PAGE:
The Dabolls Do Squaw Valley

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Squaw Valley, CA – Just for fun, let’s pretend for a moment
that you’re playing a game of word association opposite some bonehead who possesses
only the most rudimentary knowledge of snow sports information. Even so, once
you say the words “Squaw Valley”, the quick response is likely to be either
“1960 Olympics”, or – god forbid – that lame, over-hyped word: “Extreme”.

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In both actual fact and by popular legend, Squaw Valley USA is
renowned as the living embodiment of each of the aforementioned.  If, whether
for lack of testosterone, cajones, or for any other similar reason you
haven’t yet made the trek there, you simply won’t understand just how accurate,
and at the same time just how amazingly limited, that description really is.  
Yep, all that hearsay you’ve heard passed down through the skier’s grapevine
is true.  Squaw is one macho, bad-ass mountain.  Also true is the fabled story
of the then “backwater” resort that successfully hosted what many still consider
the best overall Winter Games ever (it was certainly the progenitor of the modern
Winter Olympic era).  Frankly, the first time visitor is often left agog at
the omnipresence of the Olympian afterglow.

However, it is also blatantly evident
that Squaw Valley has since morphed into a sophisticated, truly world-class
family recreation Mecca. There is an almost overwhelming quantity of skiing
available, enough to satisfy the most mileage-hungry piste warrior. There are
comprehensive family ski-zones and lesson programs, and plush and massive mountaintop
complexes in which to refuel and recharge. Add to that a bewildering amount
of stuff to do besides ski, and you begin to get the picture.

Above all, Squaw Valley is about superlatives. 
It’s an absolutely freaking huge area.  The lift system is, quite frankly, mesmerizing
in both sheer numbers of lifts and the imposing associated technology blatantly
on display.  And the skiing … aah, the skiing.  If you have a death wish,
you can satisfy the urge here.  If you want to chock up hour after hour of blue-square
vertical from 8:00 AM to 9:00 PM, you can do it here as well.  If you want a
sophisticated on-mountain experience, Squaw is the place to be – now and even
more so in the near future.

If you’re like our family, you’ll want
to experience all three versions of Squaw Valley.  All in one day. And so we
did.  On a single day last March, we scored early morning jump turns on the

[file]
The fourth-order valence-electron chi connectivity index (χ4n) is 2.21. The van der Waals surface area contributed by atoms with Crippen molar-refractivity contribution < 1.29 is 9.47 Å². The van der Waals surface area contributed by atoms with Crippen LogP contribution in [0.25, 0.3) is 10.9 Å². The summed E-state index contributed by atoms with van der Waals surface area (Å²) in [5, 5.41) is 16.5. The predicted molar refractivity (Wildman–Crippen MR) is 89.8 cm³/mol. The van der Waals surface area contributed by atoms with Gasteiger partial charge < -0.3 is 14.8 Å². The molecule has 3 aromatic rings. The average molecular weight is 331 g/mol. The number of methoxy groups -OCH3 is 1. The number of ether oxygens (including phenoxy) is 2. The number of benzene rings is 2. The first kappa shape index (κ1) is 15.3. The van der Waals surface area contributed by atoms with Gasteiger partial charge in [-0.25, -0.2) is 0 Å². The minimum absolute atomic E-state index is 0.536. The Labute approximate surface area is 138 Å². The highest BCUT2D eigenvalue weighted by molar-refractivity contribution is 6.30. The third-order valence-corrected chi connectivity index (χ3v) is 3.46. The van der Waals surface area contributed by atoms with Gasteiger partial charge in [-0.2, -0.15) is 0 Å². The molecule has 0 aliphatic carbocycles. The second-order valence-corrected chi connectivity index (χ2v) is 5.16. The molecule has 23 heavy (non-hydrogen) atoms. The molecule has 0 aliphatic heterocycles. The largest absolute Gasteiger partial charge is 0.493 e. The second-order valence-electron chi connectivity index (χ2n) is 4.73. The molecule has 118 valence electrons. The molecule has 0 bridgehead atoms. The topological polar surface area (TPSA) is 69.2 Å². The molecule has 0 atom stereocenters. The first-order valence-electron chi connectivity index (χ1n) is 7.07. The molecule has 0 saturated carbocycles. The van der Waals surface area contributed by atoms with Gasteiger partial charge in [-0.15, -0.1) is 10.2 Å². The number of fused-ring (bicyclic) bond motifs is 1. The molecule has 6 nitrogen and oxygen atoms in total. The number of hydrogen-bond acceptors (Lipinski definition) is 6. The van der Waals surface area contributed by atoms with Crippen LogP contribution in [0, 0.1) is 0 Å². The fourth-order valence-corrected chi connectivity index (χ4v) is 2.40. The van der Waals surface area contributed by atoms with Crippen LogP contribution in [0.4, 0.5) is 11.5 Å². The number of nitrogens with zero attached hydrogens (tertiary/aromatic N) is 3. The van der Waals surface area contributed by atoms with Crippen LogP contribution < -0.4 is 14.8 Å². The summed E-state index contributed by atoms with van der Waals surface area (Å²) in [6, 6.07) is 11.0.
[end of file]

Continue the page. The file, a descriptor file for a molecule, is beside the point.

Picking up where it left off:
face of legendary KT-22 and off the Silverado chair, clocked mile after mile
of vertical cruising the long blues, rode up at dusk on the cable car for late
mountaintop dinner, and enjoyed night skiing and snow tubing until 9:00 PM. 
What a day.  What a mountain.


Emerald Bay, en route from South Lake Tahoe to Squaw Valley along scenic Highway 89 (photo Leigh Daboll)

Emerald Bay, en
route from South Lake Tahoe to Squaw Valley along scenic Highway 89
(photo Leigh Daboll)

Squaw lies only a few short miles northwest
of stunningly beautiful Lake Tahoe and the bucolic ski towns of Truckee and
Tahoe City, but it’s world away in attitude. Our assemblage, composed of yours
truly, my partner, Briar, and children Jacquelin, 14 and Jonathon, 10, are perhaps
a bit of an anomaly in comparison to the typical family ski vacationers.  Day
Four of our whirlwind “family hardcore” road trip of the Tahoe area found ourselves
rolling up north up scenic Highway 89 at daybreak, heading for Squaw Valley. 
We were on a mission to rip six resorts in six days to the maximum extent permitted
by the international Hague Convention Rules on child abuse.  Frankly, after
spending some thirty-odd days on Eastern hardpack, the kids didn’t want to waste
a single minute of western powder skiing, either.

After originally flying out from Detroit
on our Reno-bound Southwest Air flight, we initially elected to lodge at the
south end of the lake skiing the various resorts at that end.  Daybreak on Monday
found us cruising up the incredibly scenic west shore of the lake, wending our
way through a couple of tortuous (and often closed) switchbacks en route to
the north end and Squaw Valley.   With bluebird skies and temperatures already
barreling at full-throttle through the fifty degree mark, a formal changeover
of lodging to our new digs in Tahoe City would have to wait until late that
evening.  We had six mountain peaks and 4,000 acres of terrain to cover in the
interim.

Approaching the Squaw Valley access
road, the presence of substantive traffic light towers and human directional
personal are the first indication that this resort is big, big business.  That
impression is substantially fortified upon arrival at Squaw Valley proper. 
I’m not quite sure which is more impressive: the backdrop formed by Squaw’s
six imposingly steep balding alpine peaks, or the view of one of the most vast
expanses of asphalt found outside of Walt Disney World.  If you’ve never been
there, rest assured that nothing you’ve seen in print or electronic literature
does justice to the sheer scale of the place.

Squaw’s conical peaks recede as a vast
panorama, literally as far as one can see, both to the east and to the west
of the base of the imposing, central concrete bunker cum cable-car docking station. 
Farthest to the east and safely segregated from the unwashed hordes is the high-zoot
Resort at  Squaw Creek, located directly at the base of Snow King Mountain,
the resort’s easternmost peak.  Serviced mainly by the Red Dog and Squaw Creek
triples, these runs are largely rated intermediate, but this hill is also laced
with some very steep tree and bump runs.  Because of Snow King Mountain’s location
far from the main base, these latter runs are often “overlooked “ by the tony
crowd staying at the Resort.

Click on image to opena  full-size trail map in a new browser window (image courtesy Squaw Valley USA)

Click on image
to opena full-size trail map in a new browser window (image courtesy
Squaw Valley USA)

To the east of Snow King Mountain and
deeply set back from the base lies the Olympic Lady area.  This “secret” locals